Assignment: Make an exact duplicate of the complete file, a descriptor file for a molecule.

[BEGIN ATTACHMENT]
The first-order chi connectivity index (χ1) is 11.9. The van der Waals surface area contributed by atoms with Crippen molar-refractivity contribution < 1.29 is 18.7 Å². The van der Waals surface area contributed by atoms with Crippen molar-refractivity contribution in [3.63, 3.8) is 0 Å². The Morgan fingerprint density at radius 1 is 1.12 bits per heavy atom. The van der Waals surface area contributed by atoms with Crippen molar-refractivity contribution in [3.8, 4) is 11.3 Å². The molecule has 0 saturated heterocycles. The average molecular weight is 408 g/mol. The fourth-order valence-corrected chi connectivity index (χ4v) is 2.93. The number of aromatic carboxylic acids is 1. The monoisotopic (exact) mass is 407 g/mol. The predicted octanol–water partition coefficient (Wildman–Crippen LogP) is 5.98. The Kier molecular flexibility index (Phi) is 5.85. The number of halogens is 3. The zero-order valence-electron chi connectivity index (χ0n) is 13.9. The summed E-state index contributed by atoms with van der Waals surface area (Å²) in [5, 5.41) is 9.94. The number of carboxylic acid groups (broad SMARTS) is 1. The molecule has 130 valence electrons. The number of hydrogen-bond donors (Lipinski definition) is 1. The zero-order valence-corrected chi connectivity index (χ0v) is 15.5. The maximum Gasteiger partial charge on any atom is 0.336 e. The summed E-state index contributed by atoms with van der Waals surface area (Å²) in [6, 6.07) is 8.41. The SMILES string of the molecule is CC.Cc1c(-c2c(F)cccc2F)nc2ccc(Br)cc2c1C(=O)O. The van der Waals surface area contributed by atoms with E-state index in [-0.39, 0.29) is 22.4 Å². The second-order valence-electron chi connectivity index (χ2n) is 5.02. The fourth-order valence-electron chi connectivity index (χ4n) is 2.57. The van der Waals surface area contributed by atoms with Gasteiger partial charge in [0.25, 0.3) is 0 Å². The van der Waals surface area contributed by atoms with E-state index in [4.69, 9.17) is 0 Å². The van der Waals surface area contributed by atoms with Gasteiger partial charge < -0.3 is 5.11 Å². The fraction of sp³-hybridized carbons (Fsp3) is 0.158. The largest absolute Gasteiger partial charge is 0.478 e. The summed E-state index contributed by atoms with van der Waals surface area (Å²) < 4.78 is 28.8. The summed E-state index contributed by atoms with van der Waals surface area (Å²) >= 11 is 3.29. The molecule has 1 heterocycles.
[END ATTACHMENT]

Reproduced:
The first-order chi connectivity index (χ1) is 11.9. The van der Waals surface area contributed by atoms with Crippen molar-refractivity contribution < 1.29 is 18.7 Å². The van der Waals surface area contributed by atoms with Crippen molar-refractivity contribution in [3.63, 3.8) is 0 Å². The Morgan fingerprint density at radius 1 is 1.12 bits per heavy atom. The van der Waals surface area contributed by atoms with Crippen molar-refractivity contribution in [3.8, 4) is 11.3 Å². The molecule has 0 saturated heterocycles. The average molecular weight is 408 g/mol. The fourth-order valence-corrected chi connectivity index (χ4v) is 2.93. The number of aromatic carboxylic acids is 1. The monoisotopic (exact) mass is 407 g/mol. The predicted octanol–water partition coefficient (Wildman–Crippen LogP) is 5.98. The Kier molecular flexibility index (Phi) is 5.85. The number of halogens is 3. The zero-order valence-electron chi connectivity index (χ0n) is 13.9. The summed E-state index contributed by atoms with van der Waals surface area (Å²) in [5, 5.41) is 9.94. The number of carboxylic acid groups (broad SMARTS) is 1. The molecule has 130 valence electrons. The number of hydrogen-bond donors (Lipinski definition) is 1. The zero-order valence-corrected chi connectivity index (χ0v) is 15.5. The maximum Gasteiger partial charge on any atom is 0.336 e. The summed E-state index contributed by atoms with van der Waals surface area (Å²) in [6, 6.07) is 8.41. The SMILES string of the molecule is CC.Cc1c(-c2c(F)cccc2F)nc2ccc(Br)cc2c1C(=O)O. The van der Waals surface area contributed by atoms with E-state index in [-0.39, 0.29) is 22.4 Å². The second-order valence-electron chi connectivity index (χ2n) is 5.02. The fourth-order valence-electron chi connectivity index (χ4n) is 2.57. The van der Waals surface area contributed by atoms with Gasteiger partial charge in [0.25, 0.3) is 0 Å². The van der Waals surface area contributed by atoms with E-state index in [4.69, 9.17) is 0 Å². The van der Waals surface area contributed by atoms with Gasteiger partial charge < -0.3 is 5.11 Å². The fraction of sp³-hybridized carbons (Fsp3) is 0.158. The largest absolute Gasteiger partial charge is 0.478 e. The summed E-state index contributed by atoms with van der Waals surface area (Å²) < 4.78 is 28.8. The summed E-state index contributed by atoms with van der Waals surface area (Å²) >= 11 is 3.29. The molecule has 1 heterocycles.